China’s government increased access to its bond market through Hong Kong, opening another path for foreign investors after the central bank stemmed record capital outflows.
Authorities are seeking to counter outflows and win inclusion in global bond indexes. Foreign holdings of Chinese onshore notes rose to 830 billion yuan (USD120 billion) in March, from 815 billion yuan in February, according to central bank data.
The move is the latest step in China’s efforts to open its capital markets and integrate into the global financial system. The bond connect will be the third trading link between mainland markets and the former British colony, after the start of two cross-border systems connecting stock exchanges.
“Bond connect will bring new blood into China’s bond market,” said Liu Dongliang, a senior analyst at China Merchants Bank Co. “Given the high onshore yields, foreign investors may have strong demand if yuan is stable.”
The average yield on China’s AAA rated corporate bonds due in five years has jumped 106 basis points this year to 5.01 percent, around the highest since 2014.
The People’s Bank of China and Hong Kong Monetary Authority said that the bond connect system would be one-way at its start, with flows only going northbound from Hong Kong to the mainland. There will be no daily quota, and the regulators didn’t provide a date for when trading would begin.
Authorities in Hong Kong and the mainland will sign a memorandum of understanding to coordinate supervision, the statement said. In a separate statement, the HKMA said the scope of eligible investors would include overseas central banks, sovereign wealth funds, international financial companies, and medium- to long-term institutional investors.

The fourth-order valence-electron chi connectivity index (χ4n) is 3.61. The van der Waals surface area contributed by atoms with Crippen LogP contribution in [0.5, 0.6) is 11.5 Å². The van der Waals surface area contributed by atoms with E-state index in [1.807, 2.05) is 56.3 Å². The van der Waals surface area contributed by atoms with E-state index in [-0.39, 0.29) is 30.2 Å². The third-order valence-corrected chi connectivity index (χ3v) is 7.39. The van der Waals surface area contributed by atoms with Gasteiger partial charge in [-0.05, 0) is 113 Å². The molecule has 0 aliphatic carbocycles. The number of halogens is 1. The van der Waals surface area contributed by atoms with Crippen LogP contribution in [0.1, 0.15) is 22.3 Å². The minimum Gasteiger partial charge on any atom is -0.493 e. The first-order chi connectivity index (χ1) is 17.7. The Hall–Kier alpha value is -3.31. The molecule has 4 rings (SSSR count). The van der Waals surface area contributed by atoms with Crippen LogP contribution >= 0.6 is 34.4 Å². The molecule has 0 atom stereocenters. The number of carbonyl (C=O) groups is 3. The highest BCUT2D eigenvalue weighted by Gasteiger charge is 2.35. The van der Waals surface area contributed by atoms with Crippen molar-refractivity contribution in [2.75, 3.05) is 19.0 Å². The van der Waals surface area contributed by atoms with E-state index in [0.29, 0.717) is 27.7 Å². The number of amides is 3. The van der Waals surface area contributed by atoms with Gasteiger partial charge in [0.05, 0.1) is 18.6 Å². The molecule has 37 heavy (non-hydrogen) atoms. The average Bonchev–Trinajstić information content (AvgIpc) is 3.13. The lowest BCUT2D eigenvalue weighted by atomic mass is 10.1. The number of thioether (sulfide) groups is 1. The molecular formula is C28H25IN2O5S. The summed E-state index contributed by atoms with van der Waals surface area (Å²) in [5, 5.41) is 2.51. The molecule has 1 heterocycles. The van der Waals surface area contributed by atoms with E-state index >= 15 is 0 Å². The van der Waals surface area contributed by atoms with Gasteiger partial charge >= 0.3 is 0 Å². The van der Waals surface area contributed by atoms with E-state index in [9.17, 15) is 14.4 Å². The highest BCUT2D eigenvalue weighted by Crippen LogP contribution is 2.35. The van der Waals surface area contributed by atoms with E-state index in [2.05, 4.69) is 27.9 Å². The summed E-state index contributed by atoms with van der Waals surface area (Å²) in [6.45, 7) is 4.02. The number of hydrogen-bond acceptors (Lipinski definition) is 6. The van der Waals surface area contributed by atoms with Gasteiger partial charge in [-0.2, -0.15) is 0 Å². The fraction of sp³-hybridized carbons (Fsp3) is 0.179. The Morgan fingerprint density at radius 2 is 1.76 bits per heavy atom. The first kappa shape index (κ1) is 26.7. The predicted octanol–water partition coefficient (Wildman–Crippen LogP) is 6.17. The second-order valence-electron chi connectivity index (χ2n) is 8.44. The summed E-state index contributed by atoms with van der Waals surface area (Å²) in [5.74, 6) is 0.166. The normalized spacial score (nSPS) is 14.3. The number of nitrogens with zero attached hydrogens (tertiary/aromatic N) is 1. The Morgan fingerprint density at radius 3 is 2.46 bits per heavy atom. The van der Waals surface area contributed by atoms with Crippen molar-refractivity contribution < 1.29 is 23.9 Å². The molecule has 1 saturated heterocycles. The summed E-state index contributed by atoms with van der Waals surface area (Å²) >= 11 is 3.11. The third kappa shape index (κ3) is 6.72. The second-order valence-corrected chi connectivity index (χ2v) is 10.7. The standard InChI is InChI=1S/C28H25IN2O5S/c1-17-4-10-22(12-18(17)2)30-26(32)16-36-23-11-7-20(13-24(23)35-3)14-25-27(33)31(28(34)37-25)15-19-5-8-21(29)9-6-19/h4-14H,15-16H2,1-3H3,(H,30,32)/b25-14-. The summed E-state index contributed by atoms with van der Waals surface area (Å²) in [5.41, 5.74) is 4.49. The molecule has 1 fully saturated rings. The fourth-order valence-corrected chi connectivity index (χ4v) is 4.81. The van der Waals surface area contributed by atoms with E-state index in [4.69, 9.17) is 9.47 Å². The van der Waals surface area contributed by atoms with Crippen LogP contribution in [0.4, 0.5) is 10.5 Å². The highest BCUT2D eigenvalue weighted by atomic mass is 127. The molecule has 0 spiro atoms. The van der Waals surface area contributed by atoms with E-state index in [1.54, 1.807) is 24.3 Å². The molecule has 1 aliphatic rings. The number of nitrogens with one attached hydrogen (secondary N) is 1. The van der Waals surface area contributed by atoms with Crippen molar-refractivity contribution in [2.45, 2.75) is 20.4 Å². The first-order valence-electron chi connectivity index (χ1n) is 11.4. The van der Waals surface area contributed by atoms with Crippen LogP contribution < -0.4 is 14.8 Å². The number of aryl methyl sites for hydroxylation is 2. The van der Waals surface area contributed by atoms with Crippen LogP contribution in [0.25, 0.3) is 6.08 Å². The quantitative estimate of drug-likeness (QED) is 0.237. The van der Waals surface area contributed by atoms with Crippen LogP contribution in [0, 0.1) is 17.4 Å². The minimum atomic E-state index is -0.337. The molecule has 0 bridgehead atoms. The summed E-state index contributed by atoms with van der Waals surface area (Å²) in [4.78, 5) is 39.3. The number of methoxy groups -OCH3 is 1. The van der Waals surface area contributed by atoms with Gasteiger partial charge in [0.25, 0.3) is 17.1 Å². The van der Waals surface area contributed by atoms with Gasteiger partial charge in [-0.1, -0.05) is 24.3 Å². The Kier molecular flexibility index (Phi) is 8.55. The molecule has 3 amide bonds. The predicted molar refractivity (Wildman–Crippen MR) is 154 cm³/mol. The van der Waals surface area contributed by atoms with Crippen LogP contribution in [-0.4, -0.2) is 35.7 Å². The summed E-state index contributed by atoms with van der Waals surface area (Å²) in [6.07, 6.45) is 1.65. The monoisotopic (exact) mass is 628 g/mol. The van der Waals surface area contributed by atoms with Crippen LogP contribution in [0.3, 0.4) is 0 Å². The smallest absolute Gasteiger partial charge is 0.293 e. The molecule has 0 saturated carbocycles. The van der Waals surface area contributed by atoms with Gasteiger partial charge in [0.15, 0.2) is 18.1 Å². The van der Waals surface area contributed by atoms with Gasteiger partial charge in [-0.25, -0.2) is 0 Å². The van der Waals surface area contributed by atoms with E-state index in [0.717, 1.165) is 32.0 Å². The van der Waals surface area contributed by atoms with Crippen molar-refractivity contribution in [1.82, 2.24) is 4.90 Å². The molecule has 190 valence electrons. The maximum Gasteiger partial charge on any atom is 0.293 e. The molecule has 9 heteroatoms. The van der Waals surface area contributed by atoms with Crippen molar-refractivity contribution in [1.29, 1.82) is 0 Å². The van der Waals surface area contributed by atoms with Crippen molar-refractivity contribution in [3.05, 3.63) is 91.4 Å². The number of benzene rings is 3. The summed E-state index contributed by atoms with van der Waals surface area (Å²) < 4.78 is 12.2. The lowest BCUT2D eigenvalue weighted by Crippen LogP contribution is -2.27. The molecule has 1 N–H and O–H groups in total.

“Bond connect will facilitate investors’ participation in the bond markets, improve the connectivity between market infrastructures and promote the healthy development of the bond markets, thereby enhancing Hong Kong’s status as an international financial center and the global offshore renminbi business hub,” Paul Chan, Hong Kong’s financial secretary said in another statement.
The announcement follows the start of two equity channels between Hong Kong’s stock exchange and bourses in Shanghai and Shenzhen. The Shenzhen-Hong Kong link opened in December, two years after the start of the system with Shanghai. More than 1,400 mainland stocks are now available for offshore investors to trade via Hong Kong. Unlike the initial plans for bond connect, the equity programs allow mainland investors southbound access to Hong Kong securities.
“Now that the interbank bond market is already open, it’s much easier to open the northbound first, whereas there are more infrastructure considerations before southbound can be rolled out,” said Sun Binbin, an analyst at Tianfeng Securities Co.
The bond connect is another step in Hong Kong Exchanges & Clearing Ltd. Chief Executive Officer Charles Li’s plan to enhance his firm’s role as a conduit for global investors seeking access to Chinese securities. Li previously said that the program would be followed by further links, including ones for commodities, exchange-traded funds and initial public offerings.
“The HKMA will work closely with PBOC and other relevant parties to finalize the arrangements and roll out bond connect as soon as possible,” said Norman Chan, chief executive of HKMA. Bloomberg